Fire Department’s New ‘Vision Zero’ Truck

Engine is Designed to Navigate Bulb Outs and Protected Bike Lanes

San Francisco's new truck is designed to turn in less distance. All photos Streetsblog/Rudick
San Francisco's new truck is designed to turn in less distance. All photos Streetsblog/Rudick

Yesterday afternoon, journalists and advocates were given a first look at Fire Engine 13, assigned to the station on the corner of Washington and Sansome in San Francisco’s Financial District. “This fire engine is narrower, not as long, and has a better turning radius,” said San Francisco Fire Department Chief Joanne Hayes-White. “It’s a beautiful piece of equipment.”

During a low-key presser at the financial district station house, Supervisor Aaron Peskin, Chief Joanne Hayes-White, and SFBC's Brian Wiedenmeier talked about the new truck.
During a low-key presser at the financial district station house, Supervisor Aaron Peskin, Chief Joanne Hayes-White, and SFBC’s Brian Wiedenmeier talked about the new truck.

The new engine, one of eight that will be deployed in the city, is ten inches shorter than the old trucks it is replacing, and can make a u-turn in just 25 feet, explained Hayes-White. According to a release from Supervisor Aaron Peskin’s office, it was built to adapt to San Francisco’s evolving urban streetscape and Vision Zero goals. It also boasts a screen and cameras that give a 360-degree view to help look out for potential pedestrian, bicycle, and automobile conflicts. Deputy Chief Anthony Rivera demonstrated the screen to Streetsblog–it automatically changes view depending on whether the engine is in reverse, or has a left or right turn signal activated.

This screen, top left, shows the truck's blind spots, and switches images automatically depending on turn signals and if the truck is moving forward or in reverse.
This screen, top left, shows the truck’s blind spots, and switches images automatically depending on turn signals and if the truck is moving forward or in reverse.

The engine also has recessed hose fittings and valves (see photo below). That way, if the driver is squeezing through a tight spot, there’s less chance of snagging on something or someone.

This panel is recessed, so fittings don't snag on things when the truck navigates tight alleys and turns.
This panel is recessed, so fittings don’t snag on things when the truck navigates tight alleys and turns.

The engine cost $533,000 and is expected to last for fifteen years. Fire officials said three are now in service and the remaining five will be delivered over the “next couple of weeks.” They will go first to stations that respond to calls in the densest areas of the city, with the most alleys and narrow streets, such as Chinatown and the Financial District.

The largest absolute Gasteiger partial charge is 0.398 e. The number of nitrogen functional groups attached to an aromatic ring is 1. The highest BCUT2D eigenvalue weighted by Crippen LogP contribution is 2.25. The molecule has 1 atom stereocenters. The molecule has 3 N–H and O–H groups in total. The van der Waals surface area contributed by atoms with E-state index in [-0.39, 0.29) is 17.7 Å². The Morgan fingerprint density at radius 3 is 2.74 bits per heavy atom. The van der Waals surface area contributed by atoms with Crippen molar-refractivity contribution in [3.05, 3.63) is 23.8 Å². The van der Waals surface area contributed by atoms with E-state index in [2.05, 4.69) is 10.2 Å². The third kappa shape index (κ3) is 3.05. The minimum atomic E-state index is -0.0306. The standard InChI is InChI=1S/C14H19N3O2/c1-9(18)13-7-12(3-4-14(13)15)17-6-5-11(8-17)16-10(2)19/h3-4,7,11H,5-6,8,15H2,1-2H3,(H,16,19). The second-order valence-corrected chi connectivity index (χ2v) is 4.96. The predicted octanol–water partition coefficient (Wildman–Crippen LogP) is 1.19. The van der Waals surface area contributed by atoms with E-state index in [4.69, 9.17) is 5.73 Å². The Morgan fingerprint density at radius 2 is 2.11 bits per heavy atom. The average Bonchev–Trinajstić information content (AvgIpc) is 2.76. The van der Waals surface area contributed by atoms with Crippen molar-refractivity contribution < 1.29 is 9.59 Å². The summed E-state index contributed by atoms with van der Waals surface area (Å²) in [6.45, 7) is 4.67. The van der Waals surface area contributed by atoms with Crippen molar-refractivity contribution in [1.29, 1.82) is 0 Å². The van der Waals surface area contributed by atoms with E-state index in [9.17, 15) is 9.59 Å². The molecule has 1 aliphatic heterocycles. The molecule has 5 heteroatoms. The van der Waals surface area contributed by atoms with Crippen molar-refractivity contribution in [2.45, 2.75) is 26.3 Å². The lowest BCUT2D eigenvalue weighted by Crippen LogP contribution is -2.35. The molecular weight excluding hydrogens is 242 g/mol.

Back in 2014, then-Supervisor Scott Wiener called on the fire department to design trucks to fit the city, rather than demanding that streets be designed to accommodate fire trucks. Rivera said the fire department worked with Walk San Francisco and the San Francisco Bicycle Coalition on the design. “Sometimes it feels like we are a competing interest, but we are not,” he said.

Rivera may have been referring to tensions between SFMTA and the fire department over building parking-protected bike lanes on Upper Market Street and in the Tenderloin. The department, he said, is also looking to buy more versatile aerial ladder trucks to accommodate parking-protected bike lanes and other street safety improvements. “We’re working on a new spec for an aerial ladder truck … a redesigned outrigger system will go from sixteen feet to fourteen feet.”

“Safety is a value and a priority the SFBC and the SFFD share,” said the Bicycle Coalition’s Brian Wiedenmeier, who also spoke at the event. He added that he hopes the truck will help the city “build the safe streets we need.”

  • thielges

    This is great news. Not so much the truck itself but SFFD’s openness to adapt to changing streets. The electronic enhanced visibility aspects are cool but one would hope that people get out of the way when they see flashing lights and hear the siren.

  • Chim Cham

    I hate the fire department. Everyone who works for the SF fire department is a white cismale who has white privilege. The fire department needs to hire only undocumented transgender immigrants for the next 100 years. I am demand it. Plus the fire department targets youth of color like Mario Wood and shoot them even though he innocently stabbing people. I don’t think the fire department should be issue taser’s

  • spragmatic